Shaun McCutcheon, an electrical engineer from Alabama, is the man of the political hour, with the Supreme Court handing down a hugely important campaign finance decision bearing his name on Wednesday. The ruling in McCutcheon v. FEC struck down the overall limit on how much money individuals can spend in one election cycle, while leaving in place individual contribution limits. We spoke with McCutcheon by phone Wednesday afternoon. Our conversation, lightly edited for grammar, is below.

FIX: What is your reaction to the decision that was handed down this morning?

MCCUTCHEON: Very excited and very happy. I was a little bit surprised; I thought it was going to take longer. So I wasn’t really ready to do it today, but I’m very happy and very surprised.

FIX: What has the reaction been to you personally? Are people reaching out to you and expressing gratitude?

MCCUTCHEON: I would say hundreds of people are trying to contact me, that I know of. And they’re all saying congratulations. A lot of people that I’ve heard from lately, and a lot of people that I haven’t heard from lately. So a lot of people are trying to contact me. It’s a big day.

FIX: How significant do you think this is in the grander scheme of campaign finance?

MCCUTCHEON: To me, it’s very important because it involves private individuals – "We The People" – being able to spend more money directly on campaigns and parties and committees. To me, it’s significant. I’m not sure about how it goes into the sequence of cases that have been going on for some time.

FIX: Where would you like to see things head from here? Would you like to see a system where there are no limits?

MCCUTCHEON: Well, again, I think some of the base limits make some sense. I’ve been saying that since the beginning. The aggregate limits did not make any sense. It’s about freedom and your freedom of speech and your right to spend your money on as many candidates, parties and PACs as you choose. In a free country, we should be free to spend our money – especially on media and speech and disseminating ideas. This is very important for me, because it’s about private people being able to have more of their ideas out in the political marketplace. It’s very critical to the future.

FIX: How many candidates are you planning on giving $1,776 to (this is the amount McCutcheon gave to candidates until he reached the overall limit -- currently $48,600 for candidates)?

MCCUTCHEON: Actually I maxed out the other day -- $5,200 – to (congressional candidate) Niger Innis out in Nevada. So without aggregate limits, I can give more than $1,776. I’ll just have to look at each candidate individually. But one thing that hasn’t been mentioned is, I tend to support challengers, and a lot of those challengers don’t even win. So I plan to do more of that. I think a lot of numbers they’ve thrown around didn’t even account for candidates that don’t even win.

FIX: So will you be giving more than those old aggregate limits this election cycle?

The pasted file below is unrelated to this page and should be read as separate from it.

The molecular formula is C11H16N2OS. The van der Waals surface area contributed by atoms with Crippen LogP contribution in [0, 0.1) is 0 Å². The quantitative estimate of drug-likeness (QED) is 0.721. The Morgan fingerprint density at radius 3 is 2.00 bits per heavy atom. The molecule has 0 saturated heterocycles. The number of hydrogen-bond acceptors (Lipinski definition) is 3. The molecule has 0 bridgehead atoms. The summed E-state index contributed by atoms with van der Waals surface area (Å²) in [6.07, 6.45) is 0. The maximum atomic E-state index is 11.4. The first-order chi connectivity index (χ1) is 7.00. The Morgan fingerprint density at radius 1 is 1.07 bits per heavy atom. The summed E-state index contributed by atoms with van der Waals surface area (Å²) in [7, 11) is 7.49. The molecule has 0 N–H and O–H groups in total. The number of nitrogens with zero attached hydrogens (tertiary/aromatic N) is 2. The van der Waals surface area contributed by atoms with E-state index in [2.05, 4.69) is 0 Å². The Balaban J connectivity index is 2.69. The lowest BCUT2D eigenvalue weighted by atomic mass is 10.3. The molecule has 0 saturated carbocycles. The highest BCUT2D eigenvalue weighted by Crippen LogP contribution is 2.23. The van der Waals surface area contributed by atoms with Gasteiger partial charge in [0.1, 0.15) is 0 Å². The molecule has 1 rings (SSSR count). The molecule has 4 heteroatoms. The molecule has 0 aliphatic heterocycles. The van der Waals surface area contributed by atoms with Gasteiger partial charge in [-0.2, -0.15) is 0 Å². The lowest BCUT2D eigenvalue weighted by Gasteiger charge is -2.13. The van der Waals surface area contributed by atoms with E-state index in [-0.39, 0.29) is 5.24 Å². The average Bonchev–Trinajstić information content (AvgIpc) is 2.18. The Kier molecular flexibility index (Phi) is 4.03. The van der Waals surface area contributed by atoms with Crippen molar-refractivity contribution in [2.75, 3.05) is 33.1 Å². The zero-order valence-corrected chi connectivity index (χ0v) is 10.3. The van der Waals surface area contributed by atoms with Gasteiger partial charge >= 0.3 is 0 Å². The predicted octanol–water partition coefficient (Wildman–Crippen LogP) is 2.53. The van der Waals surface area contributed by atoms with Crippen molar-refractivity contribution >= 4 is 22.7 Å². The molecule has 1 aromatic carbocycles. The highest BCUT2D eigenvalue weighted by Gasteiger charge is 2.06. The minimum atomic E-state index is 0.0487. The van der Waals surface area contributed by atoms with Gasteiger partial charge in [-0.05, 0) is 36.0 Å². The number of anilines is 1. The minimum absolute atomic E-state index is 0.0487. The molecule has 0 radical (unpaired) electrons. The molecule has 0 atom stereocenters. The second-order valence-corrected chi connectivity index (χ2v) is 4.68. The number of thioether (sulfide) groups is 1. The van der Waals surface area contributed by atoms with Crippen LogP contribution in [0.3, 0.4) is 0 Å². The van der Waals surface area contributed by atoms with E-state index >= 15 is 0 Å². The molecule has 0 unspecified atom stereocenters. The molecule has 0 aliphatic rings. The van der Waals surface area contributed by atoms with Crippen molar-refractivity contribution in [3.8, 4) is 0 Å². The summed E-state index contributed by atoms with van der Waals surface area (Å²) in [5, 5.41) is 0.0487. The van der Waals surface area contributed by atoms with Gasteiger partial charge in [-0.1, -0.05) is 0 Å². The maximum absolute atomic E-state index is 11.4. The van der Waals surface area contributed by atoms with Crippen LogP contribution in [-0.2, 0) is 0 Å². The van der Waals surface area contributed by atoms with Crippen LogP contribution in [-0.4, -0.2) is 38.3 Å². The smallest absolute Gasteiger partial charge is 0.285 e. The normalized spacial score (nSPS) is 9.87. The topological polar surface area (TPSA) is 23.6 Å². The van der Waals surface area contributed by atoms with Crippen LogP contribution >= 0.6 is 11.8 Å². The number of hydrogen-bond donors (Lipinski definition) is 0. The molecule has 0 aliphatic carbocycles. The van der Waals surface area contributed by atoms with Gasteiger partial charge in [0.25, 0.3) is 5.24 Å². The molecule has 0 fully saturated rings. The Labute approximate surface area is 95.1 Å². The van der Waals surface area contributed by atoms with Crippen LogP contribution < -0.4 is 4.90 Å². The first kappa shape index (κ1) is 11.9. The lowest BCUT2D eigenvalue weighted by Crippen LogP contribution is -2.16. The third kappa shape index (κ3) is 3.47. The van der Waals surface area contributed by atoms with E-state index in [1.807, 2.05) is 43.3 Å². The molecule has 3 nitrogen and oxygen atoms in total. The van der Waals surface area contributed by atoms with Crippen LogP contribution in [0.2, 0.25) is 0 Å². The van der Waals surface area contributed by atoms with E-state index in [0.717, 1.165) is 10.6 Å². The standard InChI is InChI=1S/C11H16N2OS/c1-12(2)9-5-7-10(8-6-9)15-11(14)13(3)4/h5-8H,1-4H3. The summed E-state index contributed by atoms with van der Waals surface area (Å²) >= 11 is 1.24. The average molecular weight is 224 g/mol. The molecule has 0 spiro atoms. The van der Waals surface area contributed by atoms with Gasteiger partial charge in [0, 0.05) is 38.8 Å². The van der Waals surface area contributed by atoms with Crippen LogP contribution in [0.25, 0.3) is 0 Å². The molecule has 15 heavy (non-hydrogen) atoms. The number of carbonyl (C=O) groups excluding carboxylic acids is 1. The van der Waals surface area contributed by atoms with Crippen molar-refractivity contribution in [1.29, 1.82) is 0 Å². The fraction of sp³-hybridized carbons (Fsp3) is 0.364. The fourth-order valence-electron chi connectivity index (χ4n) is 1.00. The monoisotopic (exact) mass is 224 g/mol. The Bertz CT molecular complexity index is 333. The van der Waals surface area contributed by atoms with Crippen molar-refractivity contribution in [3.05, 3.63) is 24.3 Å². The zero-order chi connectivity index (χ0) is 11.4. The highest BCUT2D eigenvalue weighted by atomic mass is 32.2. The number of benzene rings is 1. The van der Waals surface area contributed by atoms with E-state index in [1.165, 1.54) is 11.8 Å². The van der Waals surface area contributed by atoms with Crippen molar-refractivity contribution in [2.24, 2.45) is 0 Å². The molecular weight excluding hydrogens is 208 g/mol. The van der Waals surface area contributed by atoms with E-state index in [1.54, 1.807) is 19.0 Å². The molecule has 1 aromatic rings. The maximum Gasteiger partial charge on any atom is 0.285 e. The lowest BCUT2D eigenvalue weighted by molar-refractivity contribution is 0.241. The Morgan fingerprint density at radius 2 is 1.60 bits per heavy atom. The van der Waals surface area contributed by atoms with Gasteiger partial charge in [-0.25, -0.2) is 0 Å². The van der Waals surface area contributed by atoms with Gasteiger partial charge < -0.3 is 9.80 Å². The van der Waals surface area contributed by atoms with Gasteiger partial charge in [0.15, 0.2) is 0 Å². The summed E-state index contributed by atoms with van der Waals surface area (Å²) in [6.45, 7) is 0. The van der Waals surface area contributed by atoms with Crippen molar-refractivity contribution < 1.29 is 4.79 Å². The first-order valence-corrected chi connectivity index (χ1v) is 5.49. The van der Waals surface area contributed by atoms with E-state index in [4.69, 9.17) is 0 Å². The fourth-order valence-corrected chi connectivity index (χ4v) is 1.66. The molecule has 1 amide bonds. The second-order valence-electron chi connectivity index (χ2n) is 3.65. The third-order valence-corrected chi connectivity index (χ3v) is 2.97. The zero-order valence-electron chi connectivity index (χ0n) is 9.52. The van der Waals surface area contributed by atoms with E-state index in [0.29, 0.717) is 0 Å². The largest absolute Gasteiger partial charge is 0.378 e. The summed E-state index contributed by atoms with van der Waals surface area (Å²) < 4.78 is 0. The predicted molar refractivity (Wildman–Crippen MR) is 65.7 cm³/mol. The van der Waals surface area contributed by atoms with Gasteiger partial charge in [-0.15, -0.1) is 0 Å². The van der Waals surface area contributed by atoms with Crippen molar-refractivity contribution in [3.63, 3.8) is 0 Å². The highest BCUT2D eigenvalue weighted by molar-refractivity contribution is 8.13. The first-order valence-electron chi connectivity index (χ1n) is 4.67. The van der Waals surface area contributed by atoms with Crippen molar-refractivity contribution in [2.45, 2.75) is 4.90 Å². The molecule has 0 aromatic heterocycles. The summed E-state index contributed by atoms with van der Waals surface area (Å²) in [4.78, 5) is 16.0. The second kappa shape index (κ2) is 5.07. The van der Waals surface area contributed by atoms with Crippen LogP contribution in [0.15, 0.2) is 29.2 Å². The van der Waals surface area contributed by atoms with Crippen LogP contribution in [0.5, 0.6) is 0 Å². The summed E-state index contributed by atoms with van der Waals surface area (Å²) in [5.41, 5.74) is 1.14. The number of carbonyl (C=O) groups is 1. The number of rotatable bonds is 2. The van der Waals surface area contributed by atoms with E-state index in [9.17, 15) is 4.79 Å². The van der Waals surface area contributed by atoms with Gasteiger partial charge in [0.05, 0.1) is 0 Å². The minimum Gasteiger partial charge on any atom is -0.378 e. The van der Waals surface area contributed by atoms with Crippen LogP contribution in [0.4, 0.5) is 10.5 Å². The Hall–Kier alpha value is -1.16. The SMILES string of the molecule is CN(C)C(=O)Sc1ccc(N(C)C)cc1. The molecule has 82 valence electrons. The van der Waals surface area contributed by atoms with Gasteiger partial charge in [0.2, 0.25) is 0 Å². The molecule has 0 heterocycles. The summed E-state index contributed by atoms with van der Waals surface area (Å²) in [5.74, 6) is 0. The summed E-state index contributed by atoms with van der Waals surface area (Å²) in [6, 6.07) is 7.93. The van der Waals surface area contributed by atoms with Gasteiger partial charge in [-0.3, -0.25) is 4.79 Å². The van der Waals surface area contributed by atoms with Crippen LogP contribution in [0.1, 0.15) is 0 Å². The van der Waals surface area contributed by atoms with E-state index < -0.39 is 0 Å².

MCCUTCHEON: Oh, absolutely. Yeah, I’m well on the way to meeting them already, so certainly I will now. Absolutely. Both the candidates and also with the parties. And the PACs too. The PACs are probably the easiest ones to hit. And the state parties.

FIX: Obviously there are people who disagree with this decision. They argue that this is increasing the ability of wealthy people to control the American political system. What’s your reaction to that criticism?

MCCUTCHEON: I think they don’t really understand. I disagree with them. The wealthy people are not elected. It’s the elected officials that we need to look at – the people who are in office. We’re talking about people who are outside office, and we’re talking about private people. You know, “We The People.” And also they need to think about what we’re spending the money on, which is advertising political ideas in the political marketplace. Media, mail, TV, all kinds of communications. ... I think they really don’t understand that it’s just about marketing good and better ideas. And hearing too many good ideas is not going to hurt anything. You may not listen to any of them, but allowing people to disseminate ideas is a good thing.

FIX: Do you plan on being a spokesperson for these kinds of causes going forward, or do you feel like you’ve made your point?

MCCUTCHEON: I plan to do speaking and fundraising and do whatever I can. This is certainly hard to ever beat, if that’s what you mean by making a point. It’s very rare to go to the Supreme Court -- much less win. So I doubt this will happen again for me, but I certainly would like to be involved in promoting free speech and more candidates and competition in the election process. I certainly want to be a part of that going forward. And hopefully this will help do that.

(McCutcheon also noted that he’s releasing a book about his experience with the Supreme Court case. It is due out in four days.)